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Army seeks public comment on Pohakuloa cultural resources

Updated: 
November 11, 2017 - 12:05am

HILO — The U.S. Army Garrison, Pohakuloa, is seeking public comments on its plan to manage cultural resources on its 132,000-acre training site tucked in the saddle between Maunakea and Mauna Loa.

More than 40 separate laws, regulations or other so-called “binding guidance” documents regulate cultural resources at Pohakuloa Training Area, the single largest U.S. Army holding in the state.

The primary purpose of an environmental assessment and finding of no significant impact statement published Wednesday is to provide managers with “a guide to ensure compliance with applicable cultural resources management laws and regulations,” the Army said in its document.

Comments are due by Dec. 7.

There are 1,198 archaeological sites documented at PTA, with 39 listed in or formally determined eligible for the National Register of Historic Places, 11 considered eligible, 326 determined not eligible and 822 still needing formal evaluation, the report says.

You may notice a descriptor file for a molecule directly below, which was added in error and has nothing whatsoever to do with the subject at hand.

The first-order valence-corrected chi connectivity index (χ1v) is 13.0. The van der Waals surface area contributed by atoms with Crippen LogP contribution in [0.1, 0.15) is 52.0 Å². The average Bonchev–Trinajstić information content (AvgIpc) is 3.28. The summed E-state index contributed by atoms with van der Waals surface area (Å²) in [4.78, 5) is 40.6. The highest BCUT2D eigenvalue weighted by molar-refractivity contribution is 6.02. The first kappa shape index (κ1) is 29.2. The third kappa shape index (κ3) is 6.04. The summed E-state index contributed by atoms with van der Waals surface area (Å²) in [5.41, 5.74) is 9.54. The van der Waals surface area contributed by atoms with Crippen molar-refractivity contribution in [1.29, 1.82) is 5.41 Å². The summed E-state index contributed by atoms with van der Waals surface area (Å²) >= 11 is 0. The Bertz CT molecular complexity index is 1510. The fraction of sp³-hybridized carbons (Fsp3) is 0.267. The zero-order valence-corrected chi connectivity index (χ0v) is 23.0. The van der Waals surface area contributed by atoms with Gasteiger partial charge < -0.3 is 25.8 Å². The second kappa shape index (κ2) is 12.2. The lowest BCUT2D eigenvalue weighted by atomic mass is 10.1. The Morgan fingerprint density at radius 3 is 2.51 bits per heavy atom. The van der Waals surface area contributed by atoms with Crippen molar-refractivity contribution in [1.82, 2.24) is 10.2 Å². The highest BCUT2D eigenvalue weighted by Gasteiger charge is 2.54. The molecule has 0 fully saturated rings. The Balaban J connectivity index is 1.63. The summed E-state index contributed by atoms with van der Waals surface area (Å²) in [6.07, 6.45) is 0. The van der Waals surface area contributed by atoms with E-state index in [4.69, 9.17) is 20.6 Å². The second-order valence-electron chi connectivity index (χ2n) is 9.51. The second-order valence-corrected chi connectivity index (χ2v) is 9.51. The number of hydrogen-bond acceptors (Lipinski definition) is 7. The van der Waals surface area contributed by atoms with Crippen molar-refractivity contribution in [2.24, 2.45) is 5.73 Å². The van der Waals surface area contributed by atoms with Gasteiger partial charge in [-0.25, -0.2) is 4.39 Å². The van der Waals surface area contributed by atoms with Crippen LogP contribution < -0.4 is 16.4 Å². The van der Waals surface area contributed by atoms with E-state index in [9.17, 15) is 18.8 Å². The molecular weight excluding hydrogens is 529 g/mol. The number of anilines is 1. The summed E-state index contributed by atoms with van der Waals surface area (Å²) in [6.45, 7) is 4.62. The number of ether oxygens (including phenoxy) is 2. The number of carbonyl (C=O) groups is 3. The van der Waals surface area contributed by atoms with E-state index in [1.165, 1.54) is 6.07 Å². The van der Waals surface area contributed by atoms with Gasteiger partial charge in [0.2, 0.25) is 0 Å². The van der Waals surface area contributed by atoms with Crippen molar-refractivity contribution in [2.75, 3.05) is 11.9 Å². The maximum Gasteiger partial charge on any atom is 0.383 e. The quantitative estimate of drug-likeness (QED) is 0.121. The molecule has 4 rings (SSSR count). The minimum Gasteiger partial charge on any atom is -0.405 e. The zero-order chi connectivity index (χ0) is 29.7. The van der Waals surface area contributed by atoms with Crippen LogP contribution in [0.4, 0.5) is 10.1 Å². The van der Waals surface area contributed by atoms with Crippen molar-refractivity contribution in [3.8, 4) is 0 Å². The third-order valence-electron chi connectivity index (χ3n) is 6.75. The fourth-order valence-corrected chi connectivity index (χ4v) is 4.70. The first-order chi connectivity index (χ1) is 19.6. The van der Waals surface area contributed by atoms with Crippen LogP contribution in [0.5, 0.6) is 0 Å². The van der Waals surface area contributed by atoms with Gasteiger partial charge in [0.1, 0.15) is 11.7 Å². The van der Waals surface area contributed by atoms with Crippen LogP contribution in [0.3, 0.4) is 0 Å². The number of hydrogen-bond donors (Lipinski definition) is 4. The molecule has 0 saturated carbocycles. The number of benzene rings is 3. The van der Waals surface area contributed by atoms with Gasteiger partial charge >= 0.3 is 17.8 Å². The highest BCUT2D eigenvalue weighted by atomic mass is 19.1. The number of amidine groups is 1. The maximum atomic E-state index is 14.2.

“The (Integrated Cultural Resources Management Plan) describes the fundamental requirements of cultural resources management, including identification and evaluation of cultural resources, consultation with concerned parties, consideration of impacts and decisions about how to treat resources,” it says.

One resident who is likely to submit comments is Jim Albertini, a longtime activist who regularly protests bombing exercises at PTA.

Albertini said he tried to participate in the process in good faith.

“We were excluded by the military and treated in a very insulting manner. Access to the ahu at Puu Ka Pele during last year’s Makahiki season was repeatedly denied,”Albertini said Friday. “Numerous questions have gone unanswered for years. There appears to be no good faith on the part of the military in response to community concerns.”

Military spokesmen were not available for comment Friday, a state and federal holiday.

The general objectives of the cultural resources management program are to eliminate impacts to the military missions arising from cultural resources issues, to meet compliance requirements in conjunction with other garrison offices and to identify, enhance and implement program efficiencies, the document states.

The 212-page environmental assessment can be found at https://www.garrison.hawaii.army.mil/NEPA/NEPA.htm

Comments can be emailed to usaghi.pao.comrel@us.army.mil or mailed to: Directorate of Public Works, U.S. Army Garrison, Hawaii Environmental Division (IMHW-PWE) 947 Wright Ave., Wheeler Army Airfield Schofield Barracks, HI 96857-5013.

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